Ask! If you bring people to an event, ask for a show of hands about how they all learned about it (don't forget "from a friend"); if you book clients for appointments, ask at the time they make the appointment; if you run a retail store, let each cashier keep a tally of what brought the customer in, and how much was purchased (an easy way to do this: pre-print some 3x5 cards where the cashiers can check off the source and write the dollar amount).

Join online discussion groups where your customers hang out. Post to the list that you want feedback on a new product or packaging idea.

Set up a web page on your own site to collect feedback.

Use tools like, which allows you to set up your survey online, hook it to your web site or email invitations to your customer list, collect responses, view reports and download the data to your own computer-and that don't cost you an arm and a leg.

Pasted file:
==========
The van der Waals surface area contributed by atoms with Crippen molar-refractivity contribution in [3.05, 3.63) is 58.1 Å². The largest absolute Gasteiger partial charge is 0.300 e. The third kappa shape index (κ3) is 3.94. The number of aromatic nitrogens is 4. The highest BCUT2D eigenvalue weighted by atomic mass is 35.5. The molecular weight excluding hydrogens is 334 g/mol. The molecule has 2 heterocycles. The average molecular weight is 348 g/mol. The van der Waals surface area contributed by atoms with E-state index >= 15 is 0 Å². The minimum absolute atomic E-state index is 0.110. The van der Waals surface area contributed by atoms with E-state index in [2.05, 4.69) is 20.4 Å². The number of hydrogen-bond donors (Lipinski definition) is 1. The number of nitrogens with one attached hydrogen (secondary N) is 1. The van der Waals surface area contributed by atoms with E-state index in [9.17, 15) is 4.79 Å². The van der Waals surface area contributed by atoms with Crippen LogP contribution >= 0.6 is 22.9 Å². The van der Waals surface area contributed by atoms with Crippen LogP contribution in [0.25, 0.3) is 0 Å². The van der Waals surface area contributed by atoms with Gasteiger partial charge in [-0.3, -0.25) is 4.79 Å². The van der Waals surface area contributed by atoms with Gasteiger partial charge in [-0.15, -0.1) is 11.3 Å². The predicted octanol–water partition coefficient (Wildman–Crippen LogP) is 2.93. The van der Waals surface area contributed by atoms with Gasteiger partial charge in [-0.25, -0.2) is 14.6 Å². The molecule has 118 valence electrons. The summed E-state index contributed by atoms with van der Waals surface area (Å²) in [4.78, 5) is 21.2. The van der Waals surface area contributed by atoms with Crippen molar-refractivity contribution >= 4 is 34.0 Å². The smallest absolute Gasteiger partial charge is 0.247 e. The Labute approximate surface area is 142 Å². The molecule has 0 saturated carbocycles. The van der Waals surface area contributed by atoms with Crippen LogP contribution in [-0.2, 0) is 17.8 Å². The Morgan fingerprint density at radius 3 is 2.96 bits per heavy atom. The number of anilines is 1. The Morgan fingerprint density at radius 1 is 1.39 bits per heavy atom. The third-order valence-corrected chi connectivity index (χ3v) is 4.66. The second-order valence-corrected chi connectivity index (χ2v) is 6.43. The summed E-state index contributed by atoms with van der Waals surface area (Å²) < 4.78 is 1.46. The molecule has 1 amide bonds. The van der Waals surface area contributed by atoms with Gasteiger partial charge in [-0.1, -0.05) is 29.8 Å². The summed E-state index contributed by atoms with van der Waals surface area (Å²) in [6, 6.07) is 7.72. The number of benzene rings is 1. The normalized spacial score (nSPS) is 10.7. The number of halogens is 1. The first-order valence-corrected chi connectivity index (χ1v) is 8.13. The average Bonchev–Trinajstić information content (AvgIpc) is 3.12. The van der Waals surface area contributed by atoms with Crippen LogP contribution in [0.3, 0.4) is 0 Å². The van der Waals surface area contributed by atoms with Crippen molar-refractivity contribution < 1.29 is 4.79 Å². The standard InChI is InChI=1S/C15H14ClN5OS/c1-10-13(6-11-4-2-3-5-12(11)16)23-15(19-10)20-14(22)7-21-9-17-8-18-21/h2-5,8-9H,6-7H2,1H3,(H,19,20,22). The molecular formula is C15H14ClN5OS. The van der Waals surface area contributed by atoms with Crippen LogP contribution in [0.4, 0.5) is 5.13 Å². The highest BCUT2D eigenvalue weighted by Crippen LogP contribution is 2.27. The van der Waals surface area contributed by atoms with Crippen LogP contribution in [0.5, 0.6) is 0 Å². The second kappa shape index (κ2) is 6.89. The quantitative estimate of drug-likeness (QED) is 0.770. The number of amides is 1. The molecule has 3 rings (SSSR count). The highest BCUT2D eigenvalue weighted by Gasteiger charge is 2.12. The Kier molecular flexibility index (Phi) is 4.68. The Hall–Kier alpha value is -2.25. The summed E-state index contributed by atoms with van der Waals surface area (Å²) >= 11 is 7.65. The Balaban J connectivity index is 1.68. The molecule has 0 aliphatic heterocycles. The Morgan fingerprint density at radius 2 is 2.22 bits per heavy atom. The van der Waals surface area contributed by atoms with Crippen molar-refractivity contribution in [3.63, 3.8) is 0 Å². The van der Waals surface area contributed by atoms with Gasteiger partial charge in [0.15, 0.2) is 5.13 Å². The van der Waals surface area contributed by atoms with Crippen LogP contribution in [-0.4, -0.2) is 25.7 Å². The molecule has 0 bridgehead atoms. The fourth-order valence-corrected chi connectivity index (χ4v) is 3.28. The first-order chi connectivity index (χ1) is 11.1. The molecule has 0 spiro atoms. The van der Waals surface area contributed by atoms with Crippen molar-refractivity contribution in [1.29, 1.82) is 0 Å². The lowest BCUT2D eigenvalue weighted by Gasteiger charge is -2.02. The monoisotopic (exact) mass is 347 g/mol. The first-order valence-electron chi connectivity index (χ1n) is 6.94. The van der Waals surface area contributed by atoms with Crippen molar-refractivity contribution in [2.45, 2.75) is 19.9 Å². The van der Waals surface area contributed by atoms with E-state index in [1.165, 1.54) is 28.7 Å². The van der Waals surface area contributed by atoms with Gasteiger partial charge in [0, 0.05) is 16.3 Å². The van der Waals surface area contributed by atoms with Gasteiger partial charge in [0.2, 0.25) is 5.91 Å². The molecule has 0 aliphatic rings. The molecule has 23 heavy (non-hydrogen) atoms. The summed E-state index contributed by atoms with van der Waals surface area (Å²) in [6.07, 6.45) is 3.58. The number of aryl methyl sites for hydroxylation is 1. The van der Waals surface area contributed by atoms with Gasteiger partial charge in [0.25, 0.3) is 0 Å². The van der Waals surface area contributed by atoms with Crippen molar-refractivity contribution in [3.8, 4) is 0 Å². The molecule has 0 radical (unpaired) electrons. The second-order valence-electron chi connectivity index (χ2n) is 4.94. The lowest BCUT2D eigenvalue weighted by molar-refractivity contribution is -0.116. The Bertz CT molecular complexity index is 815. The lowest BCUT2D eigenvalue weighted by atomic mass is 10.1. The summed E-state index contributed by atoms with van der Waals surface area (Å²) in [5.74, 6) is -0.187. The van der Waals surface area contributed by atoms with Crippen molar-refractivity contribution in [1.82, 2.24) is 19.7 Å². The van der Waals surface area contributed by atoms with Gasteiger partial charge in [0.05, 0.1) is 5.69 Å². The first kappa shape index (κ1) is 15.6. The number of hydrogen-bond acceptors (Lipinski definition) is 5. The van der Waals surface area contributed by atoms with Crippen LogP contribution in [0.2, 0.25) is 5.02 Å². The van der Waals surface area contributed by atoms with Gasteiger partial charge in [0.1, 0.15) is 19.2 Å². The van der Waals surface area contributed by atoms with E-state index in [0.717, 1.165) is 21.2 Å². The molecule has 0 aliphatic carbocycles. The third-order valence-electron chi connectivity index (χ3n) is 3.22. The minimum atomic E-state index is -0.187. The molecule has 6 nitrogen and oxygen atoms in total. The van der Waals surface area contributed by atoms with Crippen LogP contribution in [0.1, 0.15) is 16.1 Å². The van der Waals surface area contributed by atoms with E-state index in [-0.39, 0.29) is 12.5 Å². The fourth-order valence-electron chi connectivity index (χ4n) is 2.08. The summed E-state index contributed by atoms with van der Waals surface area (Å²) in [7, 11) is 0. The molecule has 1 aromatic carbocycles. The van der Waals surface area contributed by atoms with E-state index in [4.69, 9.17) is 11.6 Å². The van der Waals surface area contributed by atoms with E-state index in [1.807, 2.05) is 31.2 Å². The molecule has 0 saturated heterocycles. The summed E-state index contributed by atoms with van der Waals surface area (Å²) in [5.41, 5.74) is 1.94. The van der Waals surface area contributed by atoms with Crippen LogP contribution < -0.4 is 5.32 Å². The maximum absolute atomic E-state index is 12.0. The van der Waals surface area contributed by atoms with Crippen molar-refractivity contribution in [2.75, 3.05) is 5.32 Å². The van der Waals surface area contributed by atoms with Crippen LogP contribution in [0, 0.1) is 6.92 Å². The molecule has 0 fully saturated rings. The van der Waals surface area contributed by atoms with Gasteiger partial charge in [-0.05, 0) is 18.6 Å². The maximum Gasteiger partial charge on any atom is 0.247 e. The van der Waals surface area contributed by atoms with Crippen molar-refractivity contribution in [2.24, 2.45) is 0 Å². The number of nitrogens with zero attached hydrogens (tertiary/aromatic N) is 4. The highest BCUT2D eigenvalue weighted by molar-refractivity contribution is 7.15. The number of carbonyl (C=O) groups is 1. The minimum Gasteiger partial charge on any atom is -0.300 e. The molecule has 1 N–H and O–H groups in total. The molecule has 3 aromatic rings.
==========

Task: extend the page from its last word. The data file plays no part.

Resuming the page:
Try a real-life test. For instance, offer a choice of free reports on the same topic. The one that gets the most responses should be the name of your next product.

Use codes. In any direct-mail campaign, advertisement, or online medium, you can know exactly what caused your customer to respond. For instance, an ad would specify a response to PO Box 1164-B1, while a direct-mail letter to, while a particular rented list might be directed to PO Box 1164-N17. Web pages can have tracking codes built right into the URL, so you can analyze them later in your statistics package.